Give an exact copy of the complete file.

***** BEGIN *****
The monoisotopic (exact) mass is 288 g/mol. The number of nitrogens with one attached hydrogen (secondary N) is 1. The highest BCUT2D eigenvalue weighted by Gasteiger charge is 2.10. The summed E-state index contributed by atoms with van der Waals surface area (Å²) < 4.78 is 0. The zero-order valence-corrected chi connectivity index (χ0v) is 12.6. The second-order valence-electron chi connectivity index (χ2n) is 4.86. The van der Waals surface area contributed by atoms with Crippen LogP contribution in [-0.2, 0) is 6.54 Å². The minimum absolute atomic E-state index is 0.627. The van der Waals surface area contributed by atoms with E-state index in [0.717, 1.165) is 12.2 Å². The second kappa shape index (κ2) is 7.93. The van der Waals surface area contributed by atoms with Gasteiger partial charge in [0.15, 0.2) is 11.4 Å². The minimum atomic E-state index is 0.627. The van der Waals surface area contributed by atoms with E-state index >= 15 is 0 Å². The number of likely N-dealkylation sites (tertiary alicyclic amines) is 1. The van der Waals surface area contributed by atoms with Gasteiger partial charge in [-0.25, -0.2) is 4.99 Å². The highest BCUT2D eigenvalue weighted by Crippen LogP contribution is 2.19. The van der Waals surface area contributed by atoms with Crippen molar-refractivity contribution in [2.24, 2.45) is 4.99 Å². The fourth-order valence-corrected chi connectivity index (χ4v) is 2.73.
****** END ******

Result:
The monoisotopic (exact) mass is 288 g/mol. The number of nitrogens with one attached hydrogen (secondary N) is 1. The highest BCUT2D eigenvalue weighted by Gasteiger charge is 2.10. The summed E-state index contributed by atoms with van der Waals surface area (Å²) < 4.78 is 0. The zero-order valence-corrected chi connectivity index (χ0v) is 12.6. The second-order valence-electron chi connectivity index (χ2n) is 4.86. The van der Waals surface area contributed by atoms with Crippen LogP contribution in [-0.2, 0) is 6.54 Å². The minimum absolute atomic E-state index is 0.627. The van der Waals surface area contributed by atoms with E-state index in [0.717, 1.165) is 12.2 Å². The second kappa shape index (κ2) is 7.93. The van der Waals surface area contributed by atoms with Gasteiger partial charge in [0.15, 0.2) is 11.4 Å². The minimum atomic E-state index is 0.627. The van der Waals surface area contributed by atoms with E-state index >= 15 is 0 Å². The number of likely N-dealkylation sites (tertiary alicyclic amines) is 1. The van der Waals surface area contributed by atoms with Gasteiger partial charge in [-0.25, -0.2) is 4.99 Å². The highest BCUT2D eigenvalue weighted by Crippen LogP contribution is 2.19. The van der Waals surface area contributed by atoms with Crippen molar-refractivity contribution in [2.24, 2.45) is 4.99 Å². The fourth-order valence-corrected chi connectivity index (χ4v) is 2.73.